27 March 2023

Actresses and ex-MP reveal ‘distress’ over alleged phone hacking

27 March 2023

A private investigator hired by the Mail on Sunday bugged Liz Hurley’s home and ex-boyfriend Hugh Grant’s car to unlawfully obtain information about the actress’s finances, travel plans and medicals during her pregnancy, the High Court has been told.

Details of Ms Hurley’s breach of privacy claim against Associated Newspapers Limited (ANL) were revealed by the release of documents on Monday outlining allegations made by a number of individuals suing the publisher.

Actress Sadie Frost also claims she suffered “invasions of her privacy” through phone hacking and the tapping of ex-husband Jude Law’s landline when he was discussing details of their divorce settlement.

ANL also allegedly worked with a private investigator who unlawfully found the identity and address of a man he believed was in a relationship with ex-Liberal Democrat MP Sir Simon Hughes, the former politician claims.

ANL says the allegations in the documents, supplied to journalists as part of a preliminary hearing in the cases, are “firmly denied” and the claims are being brought too late.

David Sherborne, representing Ms Hurley, said in the written submissions that she was left “shocked and mortified” by the alleged targeting of her.

He said a private investigator, acting on behalf of the Mail on Sunday, hacked their phones, tapped landlines, placed “a sticky window mini-microphone on the exterior of her home window” and bugged Mr Grant’s car to obtain “private communications with Mr Grant, her financial details, her travel arrangements and medicals during her pregnancy and birth of her son”.

“The prospect of strangers listening into her live telephone calls and bugging her private property was a particularly grotesque thought that she had never considered possible,” her barrister said.

“(Ms Hurley) was also particularly appalled by Associated’s targeting of her during her pregnancy and following the birth of her baby.

“It left her sickened to see the snatched close-up picture of her baby’s face published by Associated when he was four months old with the new understanding that this intrusion was the exploitation of unlawful acts, deliberately directed at her with that intention.

Associated shamelessly exploited that pain by revealing it to readers in immense detail for its own profit

“She recalls the feeling of vulnerability she felt at this time in her life, and the sense that despite precautions taken, she was unable to protect her son, or indeed other loved ones around her who similarly fell to be targeted as a result of their association with her.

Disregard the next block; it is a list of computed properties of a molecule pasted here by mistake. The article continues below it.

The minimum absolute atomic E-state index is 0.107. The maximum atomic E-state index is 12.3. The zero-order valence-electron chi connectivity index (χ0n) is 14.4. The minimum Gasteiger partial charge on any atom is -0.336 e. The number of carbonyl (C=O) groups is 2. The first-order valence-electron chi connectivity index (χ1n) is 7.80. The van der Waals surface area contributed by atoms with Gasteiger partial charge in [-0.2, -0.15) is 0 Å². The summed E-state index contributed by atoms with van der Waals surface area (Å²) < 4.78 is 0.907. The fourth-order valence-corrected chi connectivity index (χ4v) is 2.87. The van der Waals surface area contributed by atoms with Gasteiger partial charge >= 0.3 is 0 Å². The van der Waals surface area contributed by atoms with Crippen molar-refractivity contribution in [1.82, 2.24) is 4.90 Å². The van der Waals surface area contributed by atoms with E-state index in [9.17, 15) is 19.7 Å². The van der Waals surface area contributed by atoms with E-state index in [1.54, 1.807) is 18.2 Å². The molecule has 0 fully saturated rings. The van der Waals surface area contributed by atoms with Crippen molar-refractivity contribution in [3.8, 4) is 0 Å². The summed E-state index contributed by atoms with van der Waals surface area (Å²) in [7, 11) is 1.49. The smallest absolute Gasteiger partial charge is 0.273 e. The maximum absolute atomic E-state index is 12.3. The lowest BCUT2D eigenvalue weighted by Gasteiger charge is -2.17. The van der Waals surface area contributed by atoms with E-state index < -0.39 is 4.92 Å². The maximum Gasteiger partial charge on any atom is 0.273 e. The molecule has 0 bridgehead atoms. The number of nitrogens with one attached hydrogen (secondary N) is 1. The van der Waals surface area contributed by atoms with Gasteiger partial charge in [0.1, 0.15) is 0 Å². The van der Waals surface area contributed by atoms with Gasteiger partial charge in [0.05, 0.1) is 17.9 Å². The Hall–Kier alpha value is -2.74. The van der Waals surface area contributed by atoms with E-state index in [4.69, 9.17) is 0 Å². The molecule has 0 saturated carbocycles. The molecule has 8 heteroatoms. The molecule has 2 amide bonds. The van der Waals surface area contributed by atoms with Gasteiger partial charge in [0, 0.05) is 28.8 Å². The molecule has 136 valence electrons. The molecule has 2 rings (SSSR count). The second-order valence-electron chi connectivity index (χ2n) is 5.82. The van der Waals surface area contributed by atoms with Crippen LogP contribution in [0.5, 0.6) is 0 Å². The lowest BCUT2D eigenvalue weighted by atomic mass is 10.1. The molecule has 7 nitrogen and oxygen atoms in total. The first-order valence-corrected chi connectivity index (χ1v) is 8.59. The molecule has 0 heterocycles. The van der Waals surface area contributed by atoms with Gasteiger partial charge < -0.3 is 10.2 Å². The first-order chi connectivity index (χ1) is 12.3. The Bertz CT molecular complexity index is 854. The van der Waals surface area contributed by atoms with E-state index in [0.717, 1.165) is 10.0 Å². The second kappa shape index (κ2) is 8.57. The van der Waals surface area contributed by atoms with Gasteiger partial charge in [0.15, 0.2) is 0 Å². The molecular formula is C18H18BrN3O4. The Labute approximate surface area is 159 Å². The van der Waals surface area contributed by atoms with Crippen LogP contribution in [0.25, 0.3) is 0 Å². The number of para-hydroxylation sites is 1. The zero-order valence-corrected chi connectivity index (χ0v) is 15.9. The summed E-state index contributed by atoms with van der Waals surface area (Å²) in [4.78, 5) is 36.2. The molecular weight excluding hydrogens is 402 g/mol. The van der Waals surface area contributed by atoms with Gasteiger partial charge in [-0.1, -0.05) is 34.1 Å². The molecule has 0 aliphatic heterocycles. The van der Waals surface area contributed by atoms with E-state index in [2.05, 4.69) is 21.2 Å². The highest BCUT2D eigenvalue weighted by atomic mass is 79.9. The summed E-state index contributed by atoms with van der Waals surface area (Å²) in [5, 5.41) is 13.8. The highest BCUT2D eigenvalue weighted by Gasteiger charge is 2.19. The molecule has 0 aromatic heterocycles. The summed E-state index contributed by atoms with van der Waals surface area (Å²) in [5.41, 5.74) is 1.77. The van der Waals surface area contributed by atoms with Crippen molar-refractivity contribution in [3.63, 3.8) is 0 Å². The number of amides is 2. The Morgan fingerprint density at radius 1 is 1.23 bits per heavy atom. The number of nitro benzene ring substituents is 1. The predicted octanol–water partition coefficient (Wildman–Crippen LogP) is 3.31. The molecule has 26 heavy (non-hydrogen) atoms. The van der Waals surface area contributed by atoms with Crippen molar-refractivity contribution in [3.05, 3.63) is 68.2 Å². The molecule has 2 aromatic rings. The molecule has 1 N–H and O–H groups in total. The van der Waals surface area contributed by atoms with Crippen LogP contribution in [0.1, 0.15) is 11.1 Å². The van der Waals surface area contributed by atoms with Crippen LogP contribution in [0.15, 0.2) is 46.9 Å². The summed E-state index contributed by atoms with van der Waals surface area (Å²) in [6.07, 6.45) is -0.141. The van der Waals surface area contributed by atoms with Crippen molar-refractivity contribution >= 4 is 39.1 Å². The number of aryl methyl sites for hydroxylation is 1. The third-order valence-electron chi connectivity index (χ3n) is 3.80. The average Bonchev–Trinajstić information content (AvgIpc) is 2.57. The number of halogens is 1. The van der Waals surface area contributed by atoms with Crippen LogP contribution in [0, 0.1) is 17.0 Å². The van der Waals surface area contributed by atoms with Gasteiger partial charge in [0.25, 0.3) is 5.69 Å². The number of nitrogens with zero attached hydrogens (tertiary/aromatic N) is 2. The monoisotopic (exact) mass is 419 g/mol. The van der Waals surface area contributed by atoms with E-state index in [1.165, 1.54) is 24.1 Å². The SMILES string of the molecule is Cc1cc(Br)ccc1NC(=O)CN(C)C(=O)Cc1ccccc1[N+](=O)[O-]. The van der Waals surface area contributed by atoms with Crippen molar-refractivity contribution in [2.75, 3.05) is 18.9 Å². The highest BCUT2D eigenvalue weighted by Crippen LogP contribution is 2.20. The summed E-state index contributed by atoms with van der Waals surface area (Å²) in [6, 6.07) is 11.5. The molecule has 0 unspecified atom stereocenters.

“It angers (her) now to know that she never had a chance against all the artillery of unlawful means and private investigators that Associated used against her and which, unknown to her, underlay the articles published about her. She now understands how very real the feeling of being trapped and surrounded on all sides by unknown enemies truly was.”

Ms Frost claims her private communications, financial details and travel plans were unlawfully obtained on behalf of the Mail on Sunday, Mr Sherborne said.

He added that she “finds it deeply upsetting that her reliance on a telephone, which she considered to be a lifeline during some of the most painful moments of her life such as her divorce, her mental health issues and the death of her father, was being used to create stories has left her deeply distressed”.

“To have it confirmed, and that this took place in relation to her circle of friends and family too, has made her feel extremely violated and angry since she wanted to protect her family as much as she could, especially given the situation which they were all facing.

“Associated’s acts left (her) feeling vulnerable and it exacerbated already difficult moments in her life. Yet Associated shamelessly exploited that pain by revealing it to readers in immense detail for its own profit.”

Associated’s unlawful acts were... grossly intrusive and morally unacceptable

Mr Sherborne said Ms Frost was allegedly misled for years into believing someone close to her was responsible for revealing information.

Sir Simon is “deeply upset and shocked to learn that he was deliberately targeted by Associated”, Mr Sherborne also said.

He added that a private investigator hacked the ex-MP’s voicemail messages and “blagged” bank and phone records for information that was passed to the Mail on Sunday.

No story was published by the newspaper in the end, but it made a payment in relation to the alleged unlawful activity surrounding “Simon Hughes’ boyfriend”, Mr Sherborne said.

The barrister added: “Whilst (Sir Simon) recognises that being a politician means he has to accept press attention for his professional activities, he firmly believes that this is no justification at all for journalists, or others acting on their behalf, to intercept his private communications or to trade in unlawful or illegal information gathering of his personal information in order to find stories to publish about him.

“Associated’s unlawful acts were therefore both grossly intrusive and morally unacceptable.”

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